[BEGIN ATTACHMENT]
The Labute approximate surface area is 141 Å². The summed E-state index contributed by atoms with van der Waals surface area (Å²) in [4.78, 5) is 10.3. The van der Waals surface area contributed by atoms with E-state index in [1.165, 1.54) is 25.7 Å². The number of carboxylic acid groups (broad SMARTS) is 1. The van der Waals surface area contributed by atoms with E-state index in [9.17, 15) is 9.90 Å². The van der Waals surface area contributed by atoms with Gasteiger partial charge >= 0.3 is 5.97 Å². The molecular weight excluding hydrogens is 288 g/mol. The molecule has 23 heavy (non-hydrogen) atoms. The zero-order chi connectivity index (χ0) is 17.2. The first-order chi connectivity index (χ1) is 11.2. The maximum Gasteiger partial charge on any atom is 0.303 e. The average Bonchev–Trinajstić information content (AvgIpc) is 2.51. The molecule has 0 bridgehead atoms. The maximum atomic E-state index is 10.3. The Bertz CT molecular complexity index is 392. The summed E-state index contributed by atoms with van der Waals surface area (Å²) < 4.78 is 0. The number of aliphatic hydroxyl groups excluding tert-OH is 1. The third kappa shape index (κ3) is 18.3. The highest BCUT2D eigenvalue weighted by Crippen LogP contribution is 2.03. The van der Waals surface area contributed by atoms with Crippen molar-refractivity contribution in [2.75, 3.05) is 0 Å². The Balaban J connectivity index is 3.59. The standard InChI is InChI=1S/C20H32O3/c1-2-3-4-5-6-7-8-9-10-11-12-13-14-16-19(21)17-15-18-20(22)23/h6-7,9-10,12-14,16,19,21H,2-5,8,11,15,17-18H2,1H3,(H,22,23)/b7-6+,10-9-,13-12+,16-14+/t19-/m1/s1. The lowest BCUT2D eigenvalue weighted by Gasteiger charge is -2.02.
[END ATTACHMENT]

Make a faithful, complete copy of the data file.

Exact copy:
The Labute approximate surface area is 141 Å². The summed E-state index contributed by atoms with van der Waals surface area (Å²) in [4.78, 5) is 10.3. The van der Waals surface area contributed by atoms with E-state index in [1.165, 1.54) is 25.7 Å². The number of carboxylic acid groups (broad SMARTS) is 1. The van der Waals surface area contributed by atoms with E-state index in [9.17, 15) is 9.90 Å². The van der Waals surface area contributed by atoms with Gasteiger partial charge >= 0.3 is 5.97 Å². The molecular weight excluding hydrogens is 288 g/mol. The molecule has 23 heavy (non-hydrogen) atoms. The zero-order chi connectivity index (χ0) is 17.2. The first-order chi connectivity index (χ1) is 11.2. The maximum Gasteiger partial charge on any atom is 0.303 e. The average Bonchev–Trinajstić information content (AvgIpc) is 2.51. The molecule has 0 bridgehead atoms. The maximum atomic E-state index is 10.3. The Bertz CT molecular complexity index is 392. The summed E-state index contributed by atoms with van der Waals surface area (Å²) < 4.78 is 0. The number of aliphatic hydroxyl groups excluding tert-OH is 1. The third kappa shape index (κ3) is 18.3. The highest BCUT2D eigenvalue weighted by Crippen LogP contribution is 2.03. The van der Waals surface area contributed by atoms with Crippen molar-refractivity contribution in [2.75, 3.05) is 0 Å². The Balaban J connectivity index is 3.59. The standard InChI is InChI=1S/C20H32O3/c1-2-3-4-5-6-7-8-9-10-11-12-13-14-16-19(21)17-15-18-20(22)23/h6-7,9-10,12-14,16,19,21H,2-5,8,11,15,17-18H2,1H3,(H,22,23)/b7-6+,10-9-,13-12+,16-14+/t19-/m1/s1. The lowest BCUT2D eigenvalue weighted by Gasteiger charge is -2.02.